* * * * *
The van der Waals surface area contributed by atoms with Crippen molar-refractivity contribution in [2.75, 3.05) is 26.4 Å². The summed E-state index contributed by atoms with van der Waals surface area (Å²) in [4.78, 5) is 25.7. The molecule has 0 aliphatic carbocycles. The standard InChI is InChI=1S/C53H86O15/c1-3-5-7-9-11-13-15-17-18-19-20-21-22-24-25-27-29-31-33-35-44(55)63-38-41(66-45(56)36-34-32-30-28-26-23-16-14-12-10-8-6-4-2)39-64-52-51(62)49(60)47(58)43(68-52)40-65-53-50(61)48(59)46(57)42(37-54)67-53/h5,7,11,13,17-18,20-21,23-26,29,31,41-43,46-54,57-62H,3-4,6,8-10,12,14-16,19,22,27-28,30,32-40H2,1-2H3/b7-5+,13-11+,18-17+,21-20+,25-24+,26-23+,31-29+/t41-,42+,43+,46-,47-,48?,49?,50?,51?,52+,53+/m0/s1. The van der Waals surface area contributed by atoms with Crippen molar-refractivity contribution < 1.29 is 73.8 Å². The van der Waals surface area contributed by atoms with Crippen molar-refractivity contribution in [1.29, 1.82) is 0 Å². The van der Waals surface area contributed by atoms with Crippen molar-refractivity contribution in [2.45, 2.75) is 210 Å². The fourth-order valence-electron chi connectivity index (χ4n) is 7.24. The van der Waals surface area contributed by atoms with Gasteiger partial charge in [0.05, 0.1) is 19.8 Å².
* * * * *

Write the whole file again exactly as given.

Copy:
The van der Waals surface area contributed by atoms with Crippen molar-refractivity contribution in [2.75, 3.05) is 26.4 Å². The summed E-state index contributed by atoms with van der Waals surface area (Å²) in [4.78, 5) is 25.7. The molecule has 0 aliphatic carbocycles. The standard InChI is InChI=1S/C53H86O15/c1-3-5-7-9-11-13-15-17-18-19-20-21-22-24-25-27-29-31-33-35-44(55)63-38-41(66-45(56)36-34-32-30-28-26-23-16-14-12-10-8-6-4-2)39-64-52-51(62)49(60)47(58)43(68-52)40-65-53-50(61)48(59)46(57)42(37-54)67-53/h5,7,11,13,17-18,20-21,23-26,29,31,41-43,46-54,57-62H,3-4,6,8-10,12,14-16,19,22,27-28,30,32-40H2,1-2H3/b7-5+,13-11+,18-17+,21-20+,25-24+,26-23+,31-29+/t41-,42+,43+,46-,47-,48?,49?,50?,51?,52+,53+/m0/s1. The van der Waals surface area contributed by atoms with Crippen molar-refractivity contribution < 1.29 is 73.8 Å². The van der Waals surface area contributed by atoms with Crippen molar-refractivity contribution in [1.29, 1.82) is 0 Å². The van der Waals surface area contributed by atoms with Crippen molar-refractivity contribution in [2.45, 2.75) is 210 Å². The fourth-order valence-electron chi connectivity index (χ4n) is 7.24. The van der Waals surface area contributed by atoms with Gasteiger partial charge in [0.05, 0.1) is 19.8 Å².